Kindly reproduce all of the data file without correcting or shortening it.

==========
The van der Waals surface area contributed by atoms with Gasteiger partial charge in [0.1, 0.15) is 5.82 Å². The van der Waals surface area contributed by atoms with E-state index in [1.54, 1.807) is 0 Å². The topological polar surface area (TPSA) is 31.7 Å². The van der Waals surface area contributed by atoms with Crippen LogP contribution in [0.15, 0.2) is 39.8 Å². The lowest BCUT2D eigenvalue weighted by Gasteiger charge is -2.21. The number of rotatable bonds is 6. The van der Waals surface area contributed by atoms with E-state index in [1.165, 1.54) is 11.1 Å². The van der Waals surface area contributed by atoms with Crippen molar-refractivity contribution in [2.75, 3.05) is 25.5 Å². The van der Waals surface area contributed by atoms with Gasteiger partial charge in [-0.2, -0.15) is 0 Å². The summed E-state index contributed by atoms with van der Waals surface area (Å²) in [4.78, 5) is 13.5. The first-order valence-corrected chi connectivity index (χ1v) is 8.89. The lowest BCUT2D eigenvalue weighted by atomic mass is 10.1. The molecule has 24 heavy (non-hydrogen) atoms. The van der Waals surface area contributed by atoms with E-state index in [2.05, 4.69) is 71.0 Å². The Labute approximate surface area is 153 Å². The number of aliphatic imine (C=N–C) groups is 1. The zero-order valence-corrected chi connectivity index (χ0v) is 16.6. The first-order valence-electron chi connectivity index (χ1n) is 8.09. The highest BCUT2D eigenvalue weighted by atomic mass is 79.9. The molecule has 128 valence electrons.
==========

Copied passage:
The van der Waals surface area contributed by atoms with Gasteiger partial charge in [0.1, 0.15) is 5.82 Å². The van der Waals surface area contributed by atoms with E-state index in [1.54, 1.807) is 0 Å². The topological polar surface area (TPSA) is 31.7 Å². The van der Waals surface area contributed by atoms with Crippen LogP contribution in [0.15, 0.2) is 39.8 Å². The lowest BCUT2D eigenvalue weighted by Gasteiger charge is -2.21. The number of rotatable bonds is 6. The van der Waals surface area contributed by atoms with E-state index in [1.165, 1.54) is 11.1 Å². The van der Waals surface area contributed by atoms with Crippen molar-refractivity contribution in [2.75, 3.05) is 25.5 Å². The van der Waals surface area contributed by atoms with Gasteiger partial charge in [-0.2, -0.15) is 0 Å². The summed E-state index contributed by atoms with van der Waals surface area (Å²) in [4.78, 5) is 13.5. The first-order valence-corrected chi connectivity index (χ1v) is 8.89. The lowest BCUT2D eigenvalue weighted by atomic mass is 10.1. The molecule has 24 heavy (non-hydrogen) atoms. The van der Waals surface area contributed by atoms with E-state index in [2.05, 4.69) is 71.0 Å². The Labute approximate surface area is 153 Å². The number of aliphatic imine (C=N–C) groups is 1. The zero-order valence-corrected chi connectivity index (χ0v) is 16.6. The first-order valence-electron chi connectivity index (χ1n) is 8.09. The highest BCUT2D eigenvalue weighted by atomic mass is 79.9. The molecule has 128 valence electrons.